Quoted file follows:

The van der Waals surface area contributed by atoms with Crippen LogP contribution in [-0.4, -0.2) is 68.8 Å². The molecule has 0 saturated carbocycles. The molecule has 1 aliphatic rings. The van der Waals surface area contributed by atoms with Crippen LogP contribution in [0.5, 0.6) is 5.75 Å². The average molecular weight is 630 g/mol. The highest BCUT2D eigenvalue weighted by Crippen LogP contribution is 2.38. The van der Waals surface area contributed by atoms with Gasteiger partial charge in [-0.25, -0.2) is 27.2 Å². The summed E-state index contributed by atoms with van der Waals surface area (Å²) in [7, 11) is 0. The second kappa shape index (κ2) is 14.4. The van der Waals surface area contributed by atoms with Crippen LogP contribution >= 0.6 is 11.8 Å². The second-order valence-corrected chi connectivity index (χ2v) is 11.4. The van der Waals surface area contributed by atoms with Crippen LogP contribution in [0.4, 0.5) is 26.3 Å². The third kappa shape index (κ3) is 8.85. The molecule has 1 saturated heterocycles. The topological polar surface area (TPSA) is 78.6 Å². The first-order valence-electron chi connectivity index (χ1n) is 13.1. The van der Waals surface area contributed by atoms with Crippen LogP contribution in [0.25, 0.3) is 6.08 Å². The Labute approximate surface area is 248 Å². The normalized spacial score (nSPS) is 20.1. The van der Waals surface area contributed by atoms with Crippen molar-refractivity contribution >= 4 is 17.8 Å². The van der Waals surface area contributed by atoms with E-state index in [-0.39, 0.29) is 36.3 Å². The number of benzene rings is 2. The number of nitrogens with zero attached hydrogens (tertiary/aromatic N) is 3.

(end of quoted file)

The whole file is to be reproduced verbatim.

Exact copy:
The van der Waals surface area contributed by atoms with Crippen LogP contribution in [-0.4, -0.2) is 68.8 Å². The molecule has 0 saturated carbocycles. The molecule has 1 aliphatic rings. The van der Waals surface area contributed by atoms with Crippen LogP contribution in [0.5, 0.6) is 5.75 Å². The average molecular weight is 630 g/mol. The highest BCUT2D eigenvalue weighted by Crippen LogP contribution is 2.38. The van der Waals surface area contributed by atoms with Gasteiger partial charge in [-0.25, -0.2) is 27.2 Å². The summed E-state index contributed by atoms with van der Waals surface area (Å²) in [7, 11) is 0. The second kappa shape index (κ2) is 14.4. The van der Waals surface area contributed by atoms with Crippen LogP contribution >= 0.6 is 11.8 Å². The second-order valence-corrected chi connectivity index (χ2v) is 11.4. The van der Waals surface area contributed by atoms with Crippen LogP contribution in [0.4, 0.5) is 26.3 Å². The third kappa shape index (κ3) is 8.85. The molecule has 1 saturated heterocycles. The topological polar surface area (TPSA) is 78.6 Å². The first-order valence-electron chi connectivity index (χ1n) is 13.1. The van der Waals surface area contributed by atoms with Crippen LogP contribution in [0.25, 0.3) is 6.08 Å². The Labute approximate surface area is 248 Å². The normalized spacial score (nSPS) is 20.1. The van der Waals surface area contributed by atoms with Crippen molar-refractivity contribution >= 4 is 17.8 Å². The van der Waals surface area contributed by atoms with E-state index in [-0.39, 0.29) is 36.3 Å². The number of benzene rings is 2. The number of nitrogens with zero attached hydrogens (tertiary/aromatic N) is 3.